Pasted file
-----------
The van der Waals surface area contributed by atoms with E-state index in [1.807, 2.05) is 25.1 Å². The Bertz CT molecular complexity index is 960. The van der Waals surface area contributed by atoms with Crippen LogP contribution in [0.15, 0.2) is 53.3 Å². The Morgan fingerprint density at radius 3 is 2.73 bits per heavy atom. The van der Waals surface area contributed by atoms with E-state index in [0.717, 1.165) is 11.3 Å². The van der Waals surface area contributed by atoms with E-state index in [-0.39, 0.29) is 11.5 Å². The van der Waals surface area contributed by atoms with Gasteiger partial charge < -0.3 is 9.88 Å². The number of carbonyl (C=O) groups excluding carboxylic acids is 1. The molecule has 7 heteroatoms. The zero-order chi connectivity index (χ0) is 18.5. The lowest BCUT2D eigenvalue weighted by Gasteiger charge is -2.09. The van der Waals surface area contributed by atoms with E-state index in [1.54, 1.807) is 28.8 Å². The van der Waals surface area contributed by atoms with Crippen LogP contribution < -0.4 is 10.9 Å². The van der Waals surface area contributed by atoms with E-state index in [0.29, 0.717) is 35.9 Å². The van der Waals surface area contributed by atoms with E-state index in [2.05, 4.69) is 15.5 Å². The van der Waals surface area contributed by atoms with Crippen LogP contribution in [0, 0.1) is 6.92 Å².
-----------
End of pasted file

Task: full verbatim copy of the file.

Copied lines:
The van der Waals surface area contributed by atoms with E-state index in [1.807, 2.05) is 25.1 Å². The Bertz CT molecular complexity index is 960. The van der Waals surface area contributed by atoms with Crippen LogP contribution in [0.15, 0.2) is 53.3 Å². The Morgan fingerprint density at radius 3 is 2.73 bits per heavy atom. The van der Waals surface area contributed by atoms with E-state index in [0.717, 1.165) is 11.3 Å². The van der Waals surface area contributed by atoms with E-state index in [-0.39, 0.29) is 11.5 Å². The van der Waals surface area contributed by atoms with Gasteiger partial charge < -0.3 is 9.88 Å². The number of carbonyl (C=O) groups excluding carboxylic acids is 1. The molecule has 7 heteroatoms. The zero-order chi connectivity index (χ0) is 18.5. The lowest BCUT2D eigenvalue weighted by Gasteiger charge is -2.09. The van der Waals surface area contributed by atoms with E-state index in [1.54, 1.807) is 28.8 Å². The van der Waals surface area contributed by atoms with Crippen LogP contribution < -0.4 is 10.9 Å². The van der Waals surface area contributed by atoms with E-state index in [0.29, 0.717) is 35.9 Å². The van der Waals surface area contributed by atoms with E-state index in [2.05, 4.69) is 15.5 Å². The van der Waals surface area contributed by atoms with Crippen LogP contribution in [0, 0.1) is 6.92 Å².